- Associated Press - Friday, April 22, 2016

BLOOMINGTON, Ill. (AP) - What started as a weekly wave between a little girl and her neighborhood trash hauler has become a heart-warming story for more than a half million people.

On Thursday mornings, 3-year-old Brooklyn Andracke anxiously awaits the arrival of the city garbage truck at her south Bloomington home.

Last week, after she brought driver Delvar Dopson a cupcake from her birthday, mom Traci Andracke snapped some photos that eventually were posted on the city’s Facebook page.

As of Thursday, the photos had received 572,700 views, 12,000 “likes” and 544 comments, some from as far away as Hawaii, Florida and California, said Bloomington Communication Manager Nora Dukowitz. One commenter heard about it on a newscast in Florida.

“Never in my wildest dreams would I have thought it would have gotten to where (they) have been shared a half-million times,” said Dopson, 34.

Since the story went viral, Dopson, a 10-year public works employee, said he has gotten emails from sanitation workers from across the nation, Japan and Canada.

“They’re garbage guys and blue collar workers,” he added. “They’re saying: ‘Garbage guys aren’t all smelly, they’re smiley. Delvar, thanks for representing garbage guys across the nation.’”

“My husband and I were just blown away,” said Traci Andracke, an assistant general manager at the city-owned U.S. Cellular Coliseum. “I’m glad everyone sees the kindness behind Delvar’s heart and that he wanted to make our Thursday mornings special for Brooklyn.

“A lot of people said it brought them to tears. It was just such a heartwarming story of kindness in the world and the special relationship between our garbage man and my daughter.”

It started a year ago with then 2-year-old Brooklyn waving from the window as the garbage truck passed by, said her mom. Then Brooklyn, her mom and little brother Ty moved outside to wave. And when they missed the truck, Traci Andracke would drive the kids around the neighborhood to find the truck so Brooklyn could wave.

The driver made a big point of honking and waving back, said Andracke. “He’d have a huge smile and she just felt really, really special,” she added.

“And so we look forward to Thursday mornings, garbage day, all week,” said Andracke. “Monday morning, she starts asking if it’s garbage day yet.

“We didn’t know him,” she said. “For a while I’ve been thinking we should make him cookies some time just to tell him thanks.”

When Brooklyn’s birthday happened to be on “garbage day” last week, she and her mom wrapped up a cupcake.

“It was going to be a great time to meet him,” said Andracke. “We were waiting for him as usual.”

As his truck came down her street, Brooklyn ran to the corner and her mom waved for the driver to pull over. Dopson stopped and got out of the truck.

“It was the first time they met, and my daughter is usually so bubbly and outgoing and has a lot to say,” said Andracke. “But as soon as he got out of his truck, she just looked at him like he was just this amazing person. She was completely speechless.”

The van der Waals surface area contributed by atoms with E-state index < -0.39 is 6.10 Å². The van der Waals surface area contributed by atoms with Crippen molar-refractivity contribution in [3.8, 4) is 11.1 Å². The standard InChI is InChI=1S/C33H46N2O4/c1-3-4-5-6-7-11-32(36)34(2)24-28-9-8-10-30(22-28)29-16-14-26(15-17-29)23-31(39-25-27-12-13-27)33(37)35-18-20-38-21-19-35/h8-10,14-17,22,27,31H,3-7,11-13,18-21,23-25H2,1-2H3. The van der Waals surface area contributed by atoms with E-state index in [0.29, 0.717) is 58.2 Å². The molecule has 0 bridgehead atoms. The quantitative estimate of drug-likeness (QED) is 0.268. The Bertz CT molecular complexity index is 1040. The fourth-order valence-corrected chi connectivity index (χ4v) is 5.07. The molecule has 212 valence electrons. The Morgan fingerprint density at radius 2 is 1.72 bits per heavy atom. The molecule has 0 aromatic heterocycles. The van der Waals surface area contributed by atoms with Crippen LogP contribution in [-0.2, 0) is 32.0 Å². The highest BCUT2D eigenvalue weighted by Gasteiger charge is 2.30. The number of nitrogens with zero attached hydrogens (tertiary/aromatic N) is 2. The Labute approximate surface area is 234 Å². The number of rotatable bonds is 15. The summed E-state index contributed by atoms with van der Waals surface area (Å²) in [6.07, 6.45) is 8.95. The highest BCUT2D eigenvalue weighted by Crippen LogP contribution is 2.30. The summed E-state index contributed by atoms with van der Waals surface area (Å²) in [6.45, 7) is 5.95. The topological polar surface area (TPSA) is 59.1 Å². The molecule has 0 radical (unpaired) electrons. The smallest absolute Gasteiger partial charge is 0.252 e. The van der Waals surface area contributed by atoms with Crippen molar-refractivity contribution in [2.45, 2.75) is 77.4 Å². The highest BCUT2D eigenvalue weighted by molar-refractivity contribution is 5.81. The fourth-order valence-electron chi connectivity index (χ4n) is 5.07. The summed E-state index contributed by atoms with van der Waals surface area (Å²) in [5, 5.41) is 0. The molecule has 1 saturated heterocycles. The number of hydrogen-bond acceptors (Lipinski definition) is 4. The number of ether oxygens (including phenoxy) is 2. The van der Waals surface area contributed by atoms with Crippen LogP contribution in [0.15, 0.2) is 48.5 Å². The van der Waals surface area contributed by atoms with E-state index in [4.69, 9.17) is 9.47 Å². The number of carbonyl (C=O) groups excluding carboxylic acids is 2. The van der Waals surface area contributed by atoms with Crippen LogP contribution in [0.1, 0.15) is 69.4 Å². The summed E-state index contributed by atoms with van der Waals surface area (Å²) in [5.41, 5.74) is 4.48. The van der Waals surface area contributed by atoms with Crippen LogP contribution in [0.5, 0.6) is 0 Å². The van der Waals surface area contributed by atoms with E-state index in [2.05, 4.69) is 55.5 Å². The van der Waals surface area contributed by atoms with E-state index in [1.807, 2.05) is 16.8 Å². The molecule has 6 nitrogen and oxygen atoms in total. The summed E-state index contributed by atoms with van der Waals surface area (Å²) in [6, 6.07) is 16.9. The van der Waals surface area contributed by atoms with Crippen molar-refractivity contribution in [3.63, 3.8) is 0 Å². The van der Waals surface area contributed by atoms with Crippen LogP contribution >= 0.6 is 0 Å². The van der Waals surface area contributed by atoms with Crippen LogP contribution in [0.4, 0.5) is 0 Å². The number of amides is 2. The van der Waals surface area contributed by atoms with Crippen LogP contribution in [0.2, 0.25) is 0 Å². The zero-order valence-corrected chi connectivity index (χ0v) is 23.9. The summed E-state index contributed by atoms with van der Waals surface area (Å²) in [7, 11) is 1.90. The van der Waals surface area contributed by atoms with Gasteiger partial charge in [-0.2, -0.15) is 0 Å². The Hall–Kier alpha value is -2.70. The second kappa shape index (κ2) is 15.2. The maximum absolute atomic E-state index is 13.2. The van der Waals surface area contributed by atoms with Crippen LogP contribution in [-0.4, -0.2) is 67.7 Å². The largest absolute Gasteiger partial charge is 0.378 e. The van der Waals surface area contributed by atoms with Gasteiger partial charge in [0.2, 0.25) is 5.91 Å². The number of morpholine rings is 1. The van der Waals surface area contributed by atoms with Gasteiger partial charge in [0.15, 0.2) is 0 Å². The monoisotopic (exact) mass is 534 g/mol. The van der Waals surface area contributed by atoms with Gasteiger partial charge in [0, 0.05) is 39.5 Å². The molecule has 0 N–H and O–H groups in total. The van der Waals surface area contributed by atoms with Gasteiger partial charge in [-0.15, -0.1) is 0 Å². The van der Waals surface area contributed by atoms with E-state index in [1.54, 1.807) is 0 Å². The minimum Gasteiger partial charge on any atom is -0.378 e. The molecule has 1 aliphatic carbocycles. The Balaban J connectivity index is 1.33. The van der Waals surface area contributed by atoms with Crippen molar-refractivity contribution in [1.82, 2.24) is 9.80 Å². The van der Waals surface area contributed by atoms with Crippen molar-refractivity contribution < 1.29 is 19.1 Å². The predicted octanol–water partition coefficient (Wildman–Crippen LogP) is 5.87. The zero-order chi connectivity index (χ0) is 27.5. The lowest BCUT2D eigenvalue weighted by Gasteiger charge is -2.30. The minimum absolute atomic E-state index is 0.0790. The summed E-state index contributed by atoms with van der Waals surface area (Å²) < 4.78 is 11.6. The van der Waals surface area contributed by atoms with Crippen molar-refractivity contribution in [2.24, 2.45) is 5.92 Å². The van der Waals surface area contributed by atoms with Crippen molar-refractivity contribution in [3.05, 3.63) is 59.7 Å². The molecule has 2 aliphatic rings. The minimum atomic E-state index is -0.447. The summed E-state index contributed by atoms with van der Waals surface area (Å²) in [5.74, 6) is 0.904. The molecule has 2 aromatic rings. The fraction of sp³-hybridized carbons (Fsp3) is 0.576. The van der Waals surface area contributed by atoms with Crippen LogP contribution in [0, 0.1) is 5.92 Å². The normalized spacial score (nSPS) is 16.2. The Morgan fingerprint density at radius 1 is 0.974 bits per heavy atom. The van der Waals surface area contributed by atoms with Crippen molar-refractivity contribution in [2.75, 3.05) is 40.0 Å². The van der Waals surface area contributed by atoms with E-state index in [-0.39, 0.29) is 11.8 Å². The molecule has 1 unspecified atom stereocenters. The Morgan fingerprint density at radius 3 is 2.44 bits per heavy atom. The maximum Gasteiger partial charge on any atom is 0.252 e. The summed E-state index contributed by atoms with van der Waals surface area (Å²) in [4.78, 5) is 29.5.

Andracke explained it was Brooklyn’s birthday and she wanted to give him a cupcake for making every “garbage day” so special.

Afterward, Andracke posted on her personal Facebook page:

“Then, melt my heart, he explained that he looks forward to seeing us every Thursday as well. He said that he has a meeting every Thursday morning and always tries to get out of there in a hurry so that he can make sure to see us every week. He said he doesn’t have any kids of his own, but he mentors several children and just loves them.”

After he left, Andracke took her daughter to daycare.

“Brooklyn was unusually quiet in the backseat,” said Andracke. “I asked her if she was OK, and she said, ‘Mommy, I’m so happy.’”

Rather than the story ending there, it took on a life of its own.

Andracke’s co-workers sent some details and a photo of Brooklyn with her trash hauler to the Public Works Department, which forwarded it to Dukowitz. She posted additional photos on the city’s Facebook page with Andracke’s help. From there, the story spread.

And spread.

And spread.

When Dopson returned this week, Brooklyn had a thank-you sign for him, which he placed in the front window of his truck.

Dopson had something for her, too: belated birthday presents.

“I didn’t know I was her idol,” he said. “I just looked forward to seeing this young lady every Thursday. She topped it off last week with a cupcake.

“It doesn’t matter if I’m a garbage man or if I’m a CFO at State Farm. We all have to discover our gift and be effective,” said Dopson. “I mentor children and that is the passion in my heart.

“This is my job, but my (life’s) work is … to inspire the young,” he added. “I believe everybody on earth has a gift. Once they discover that gift, that’s when they can make a true difference.

“By me recognizing my gift, I think I’m affecting my workplace,” he added. “I think everybody can do that.”


The (Bloomington) Pantagraph, https://bit.ly/20HWY1z


Information from: The Pantagraph, https://www.pantagraph.com

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